Rehabilitation and Prosthetic Services
Service Dog Veterinary Health Benefit
What are service dogs?
Service dogs are guide or service dogs prescribed for a disabled veteran under 38 CFR 17.148 for the purpose of the veteran being diagnosed as having a visual, hearing, or substantial mobility impairment.
- Recognized Service Dogs for the Insurance Benefit: VA will recognize, for the purpose of paying benefits the following service dogs: The dog and veteran must have successfully completed a training program offered by an organization accredited by Assistance Dogs International or the International Guide Dog Federation, or both (for dogs that perform both service- and guide-dog assistance). The veteran must provide to VA a certificate showing successful completion issued by the accredited organization that provided such program.
- Does VA Provide Service Dogs?
No. Veterans approved for service dogs are referred to Assistance Dogs International accredited agencies or International Guide Dog Federation accredited agencies. There should be no charge for the dog or associated training
- Does a service dog serve the same function(s) as Animal Assisted Therapy or Animal Assisted Activity dogs?
No. Animal Assisted Therapy and Animal Assisted Activity dogs are used either to assist therapists to accomplish therapeutic goals or for general engagement of the patients. Neither type of dogs is for personal use by the Veteran. They are used only in a medical setting.
How can a Veteran apply for VA Veterinary Health Benefits?
- Hearing, Guide, Mobility: The Veteran should meet with their VA Primary Care Provider to begin the application process for this benefit. The specialist will complete an evaluation and make a clinical determination on the need for assistive devices, including a service dog. Once the evaluation is completed and a service dog determined to be the optimal tool for the Veteran’s rehabilitation and treatment plan, the provider will work with the Veteran to obtain the necessary information and documents to request the benefit on behalf of the Veteran through coordination with the local VA Medical Center Prosthetic and Sensory Aids Service.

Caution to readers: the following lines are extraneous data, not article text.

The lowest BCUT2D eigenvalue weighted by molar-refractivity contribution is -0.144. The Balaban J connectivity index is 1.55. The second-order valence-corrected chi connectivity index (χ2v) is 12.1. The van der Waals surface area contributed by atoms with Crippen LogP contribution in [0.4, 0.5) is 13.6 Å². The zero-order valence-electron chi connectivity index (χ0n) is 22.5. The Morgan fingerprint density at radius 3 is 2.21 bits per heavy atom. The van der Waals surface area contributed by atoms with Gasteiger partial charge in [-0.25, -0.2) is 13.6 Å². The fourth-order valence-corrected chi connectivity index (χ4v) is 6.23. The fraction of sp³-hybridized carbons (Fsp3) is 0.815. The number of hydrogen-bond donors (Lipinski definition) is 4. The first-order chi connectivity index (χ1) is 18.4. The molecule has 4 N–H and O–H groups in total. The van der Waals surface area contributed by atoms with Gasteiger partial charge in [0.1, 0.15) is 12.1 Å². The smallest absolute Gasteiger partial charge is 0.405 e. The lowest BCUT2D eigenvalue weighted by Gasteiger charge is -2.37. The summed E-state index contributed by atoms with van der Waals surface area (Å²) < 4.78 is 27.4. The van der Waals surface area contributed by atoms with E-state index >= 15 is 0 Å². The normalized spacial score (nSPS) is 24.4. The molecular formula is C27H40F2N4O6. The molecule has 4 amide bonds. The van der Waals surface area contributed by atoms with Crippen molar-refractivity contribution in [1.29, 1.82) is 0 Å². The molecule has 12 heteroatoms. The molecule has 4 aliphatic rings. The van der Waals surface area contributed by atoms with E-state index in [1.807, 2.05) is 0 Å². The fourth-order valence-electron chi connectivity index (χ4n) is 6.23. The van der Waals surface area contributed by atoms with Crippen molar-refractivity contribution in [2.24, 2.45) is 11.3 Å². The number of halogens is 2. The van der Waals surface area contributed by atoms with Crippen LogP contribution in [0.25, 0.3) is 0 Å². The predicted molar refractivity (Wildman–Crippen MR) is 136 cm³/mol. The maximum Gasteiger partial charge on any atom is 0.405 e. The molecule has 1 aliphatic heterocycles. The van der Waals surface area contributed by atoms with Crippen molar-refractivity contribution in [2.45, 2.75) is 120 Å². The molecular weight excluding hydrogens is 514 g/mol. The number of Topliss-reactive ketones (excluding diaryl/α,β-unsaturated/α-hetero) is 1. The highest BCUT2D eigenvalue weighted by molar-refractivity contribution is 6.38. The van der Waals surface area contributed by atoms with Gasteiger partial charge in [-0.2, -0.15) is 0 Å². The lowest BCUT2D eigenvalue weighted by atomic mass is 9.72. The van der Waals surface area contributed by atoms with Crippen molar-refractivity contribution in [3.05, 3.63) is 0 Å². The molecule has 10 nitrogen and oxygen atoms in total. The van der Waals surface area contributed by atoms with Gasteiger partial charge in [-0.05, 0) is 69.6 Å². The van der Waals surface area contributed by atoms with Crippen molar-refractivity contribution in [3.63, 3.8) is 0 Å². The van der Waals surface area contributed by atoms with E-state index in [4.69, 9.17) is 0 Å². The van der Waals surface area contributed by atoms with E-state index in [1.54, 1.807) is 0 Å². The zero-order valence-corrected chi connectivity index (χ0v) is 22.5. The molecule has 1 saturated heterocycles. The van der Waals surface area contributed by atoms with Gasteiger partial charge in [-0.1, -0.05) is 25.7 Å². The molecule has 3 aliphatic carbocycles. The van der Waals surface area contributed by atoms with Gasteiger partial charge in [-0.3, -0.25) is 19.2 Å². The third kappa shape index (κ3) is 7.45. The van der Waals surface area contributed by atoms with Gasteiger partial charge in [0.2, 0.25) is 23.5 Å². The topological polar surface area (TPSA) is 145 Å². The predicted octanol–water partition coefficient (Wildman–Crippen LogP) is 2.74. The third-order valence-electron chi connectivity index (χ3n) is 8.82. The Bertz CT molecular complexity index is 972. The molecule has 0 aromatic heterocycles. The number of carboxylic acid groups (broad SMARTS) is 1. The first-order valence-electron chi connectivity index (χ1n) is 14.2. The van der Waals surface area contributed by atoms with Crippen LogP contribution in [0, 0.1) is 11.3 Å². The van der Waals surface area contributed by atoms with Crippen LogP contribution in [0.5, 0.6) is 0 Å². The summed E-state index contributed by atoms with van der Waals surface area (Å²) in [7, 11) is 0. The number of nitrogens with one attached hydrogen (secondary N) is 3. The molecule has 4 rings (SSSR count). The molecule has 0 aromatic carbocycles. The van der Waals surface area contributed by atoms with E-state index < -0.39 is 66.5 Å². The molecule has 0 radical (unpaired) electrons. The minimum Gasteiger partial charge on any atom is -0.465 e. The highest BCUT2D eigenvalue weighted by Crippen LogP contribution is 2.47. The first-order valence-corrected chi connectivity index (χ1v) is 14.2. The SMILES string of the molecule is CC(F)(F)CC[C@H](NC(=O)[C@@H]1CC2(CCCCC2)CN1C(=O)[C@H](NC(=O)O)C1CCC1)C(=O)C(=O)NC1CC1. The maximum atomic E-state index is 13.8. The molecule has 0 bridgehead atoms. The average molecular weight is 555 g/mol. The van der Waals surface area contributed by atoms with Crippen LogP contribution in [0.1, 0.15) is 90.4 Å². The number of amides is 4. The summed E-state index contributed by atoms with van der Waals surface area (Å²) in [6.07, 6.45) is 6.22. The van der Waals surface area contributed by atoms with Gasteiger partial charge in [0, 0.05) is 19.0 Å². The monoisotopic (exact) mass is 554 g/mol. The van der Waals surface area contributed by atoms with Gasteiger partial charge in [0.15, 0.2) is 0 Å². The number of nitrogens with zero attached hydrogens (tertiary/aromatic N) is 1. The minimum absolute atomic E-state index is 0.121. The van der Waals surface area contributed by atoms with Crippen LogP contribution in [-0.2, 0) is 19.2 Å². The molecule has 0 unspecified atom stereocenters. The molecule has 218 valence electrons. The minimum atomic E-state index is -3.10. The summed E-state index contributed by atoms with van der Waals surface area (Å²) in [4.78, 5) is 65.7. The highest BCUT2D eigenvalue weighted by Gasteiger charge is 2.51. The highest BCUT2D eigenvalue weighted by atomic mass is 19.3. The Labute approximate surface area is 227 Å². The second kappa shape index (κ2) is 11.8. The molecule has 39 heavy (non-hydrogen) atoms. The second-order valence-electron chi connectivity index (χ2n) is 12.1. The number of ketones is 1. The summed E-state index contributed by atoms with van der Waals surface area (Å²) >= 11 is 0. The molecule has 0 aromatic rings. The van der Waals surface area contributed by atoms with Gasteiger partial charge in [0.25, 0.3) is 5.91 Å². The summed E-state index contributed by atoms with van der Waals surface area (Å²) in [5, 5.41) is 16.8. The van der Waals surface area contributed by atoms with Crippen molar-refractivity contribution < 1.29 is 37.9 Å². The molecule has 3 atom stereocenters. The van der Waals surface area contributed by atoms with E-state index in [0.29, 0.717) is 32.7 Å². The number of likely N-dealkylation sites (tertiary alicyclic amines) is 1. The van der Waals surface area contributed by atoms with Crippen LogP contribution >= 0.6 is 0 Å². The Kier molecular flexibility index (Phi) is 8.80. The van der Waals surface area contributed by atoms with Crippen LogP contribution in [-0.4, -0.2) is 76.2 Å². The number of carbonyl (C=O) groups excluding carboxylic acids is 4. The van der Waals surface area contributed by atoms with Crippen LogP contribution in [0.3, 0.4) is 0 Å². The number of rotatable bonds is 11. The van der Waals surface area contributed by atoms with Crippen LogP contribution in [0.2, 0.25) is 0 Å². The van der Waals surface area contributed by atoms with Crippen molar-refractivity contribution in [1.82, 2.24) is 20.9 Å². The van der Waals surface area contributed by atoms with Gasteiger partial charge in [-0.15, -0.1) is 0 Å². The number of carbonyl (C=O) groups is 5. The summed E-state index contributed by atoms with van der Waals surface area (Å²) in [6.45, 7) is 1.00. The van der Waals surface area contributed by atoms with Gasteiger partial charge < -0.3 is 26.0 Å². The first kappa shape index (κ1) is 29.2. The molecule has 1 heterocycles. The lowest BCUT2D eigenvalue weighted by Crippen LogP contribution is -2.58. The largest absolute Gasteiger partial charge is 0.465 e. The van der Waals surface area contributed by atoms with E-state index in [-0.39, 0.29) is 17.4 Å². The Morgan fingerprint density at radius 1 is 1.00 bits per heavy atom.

- Mental Health Mobility: The Veteran should meet with a VA Mental Health Provider to begin the application process for this benefit. The mental health provider and care team will evaluate and determine whether the mental health condition is the primary cause of the Veteran’s substantial mobility limitations. The team will also assess whether a mobility service dog would be the optimal intervention or treatment approach for the Veteran. If the team considers a service dog to be the optimal intervention, they will request the benefit on behalf of the Veteran through coordination with the local VA Medical Center Prosthetic and Sensory Aids Service.
Each Veteran's case is reviewed and evaluated by a prescribing clinician for the following:
- Ability and means, including family or caregiver, to care for the dog currently and in the future
- Goals that are to accomplished through the use of the dog
- Goals that are to be accomplished through other assistive technology or therapy